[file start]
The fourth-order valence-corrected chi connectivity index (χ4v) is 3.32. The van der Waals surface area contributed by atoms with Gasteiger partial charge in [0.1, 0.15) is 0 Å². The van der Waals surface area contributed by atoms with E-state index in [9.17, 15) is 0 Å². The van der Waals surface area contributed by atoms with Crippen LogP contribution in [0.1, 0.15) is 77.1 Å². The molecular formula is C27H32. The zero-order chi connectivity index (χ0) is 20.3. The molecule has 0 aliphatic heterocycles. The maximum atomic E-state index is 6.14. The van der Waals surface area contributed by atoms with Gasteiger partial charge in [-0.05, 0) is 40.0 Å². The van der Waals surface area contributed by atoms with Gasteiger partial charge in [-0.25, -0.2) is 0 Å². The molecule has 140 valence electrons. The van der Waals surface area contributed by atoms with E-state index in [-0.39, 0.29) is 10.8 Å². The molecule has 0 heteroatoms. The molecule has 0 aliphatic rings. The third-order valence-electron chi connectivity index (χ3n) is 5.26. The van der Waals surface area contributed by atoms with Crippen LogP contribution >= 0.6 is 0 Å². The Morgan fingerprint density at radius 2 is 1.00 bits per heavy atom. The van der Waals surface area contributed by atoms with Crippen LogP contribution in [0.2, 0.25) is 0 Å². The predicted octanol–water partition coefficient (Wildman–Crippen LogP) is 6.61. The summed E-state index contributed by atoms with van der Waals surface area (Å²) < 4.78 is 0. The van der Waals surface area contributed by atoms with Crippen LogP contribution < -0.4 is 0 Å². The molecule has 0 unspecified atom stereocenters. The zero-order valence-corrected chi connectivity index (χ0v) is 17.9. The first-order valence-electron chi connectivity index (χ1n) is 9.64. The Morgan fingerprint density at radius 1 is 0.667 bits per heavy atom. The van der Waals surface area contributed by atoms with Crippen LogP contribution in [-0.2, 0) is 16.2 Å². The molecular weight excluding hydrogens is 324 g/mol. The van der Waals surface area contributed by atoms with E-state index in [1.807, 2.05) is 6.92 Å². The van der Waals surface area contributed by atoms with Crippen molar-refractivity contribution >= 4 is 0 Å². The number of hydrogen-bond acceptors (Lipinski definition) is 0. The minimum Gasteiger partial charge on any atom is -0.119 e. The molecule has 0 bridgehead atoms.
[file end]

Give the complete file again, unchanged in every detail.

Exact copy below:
The fourth-order valence-corrected chi connectivity index (χ4v) is 3.32. The van der Waals surface area contributed by atoms with Gasteiger partial charge in [0.1, 0.15) is 0 Å². The van der Waals surface area contributed by atoms with E-state index in [9.17, 15) is 0 Å². The van der Waals surface area contributed by atoms with Crippen LogP contribution in [0.1, 0.15) is 77.1 Å². The molecular formula is C27H32. The zero-order chi connectivity index (χ0) is 20.3. The molecule has 0 aliphatic heterocycles. The maximum atomic E-state index is 6.14. The van der Waals surface area contributed by atoms with Gasteiger partial charge in [-0.05, 0) is 40.0 Å². The van der Waals surface area contributed by atoms with Gasteiger partial charge in [-0.25, -0.2) is 0 Å². The molecule has 140 valence electrons. The van der Waals surface area contributed by atoms with E-state index in [-0.39, 0.29) is 10.8 Å². The molecule has 0 heteroatoms. The molecule has 0 aliphatic rings. The third-order valence-electron chi connectivity index (χ3n) is 5.26. The van der Waals surface area contributed by atoms with Crippen LogP contribution >= 0.6 is 0 Å². The Morgan fingerprint density at radius 2 is 1.00 bits per heavy atom. The van der Waals surface area contributed by atoms with Crippen LogP contribution in [0.2, 0.25) is 0 Å². The predicted octanol–water partition coefficient (Wildman–Crippen LogP) is 6.61. The summed E-state index contributed by atoms with van der Waals surface area (Å²) < 4.78 is 0. The van der Waals surface area contributed by atoms with Crippen LogP contribution < -0.4 is 0 Å². The molecule has 0 unspecified atom stereocenters. The zero-order valence-corrected chi connectivity index (χ0v) is 17.9. The first-order valence-electron chi connectivity index (χ1n) is 9.64. The Morgan fingerprint density at radius 1 is 0.667 bits per heavy atom. The van der Waals surface area contributed by atoms with Crippen LogP contribution in [-0.2, 0) is 16.2 Å². The molecular weight excluding hydrogens is 324 g/mol. The van der Waals surface area contributed by atoms with E-state index in [1.807, 2.05) is 6.92 Å². The van der Waals surface area contributed by atoms with Crippen molar-refractivity contribution >= 4 is 0 Å². The number of hydrogen-bond acceptors (Lipinski definition) is 0. The minimum Gasteiger partial charge on any atom is -0.119 e. The molecule has 0 bridgehead atoms.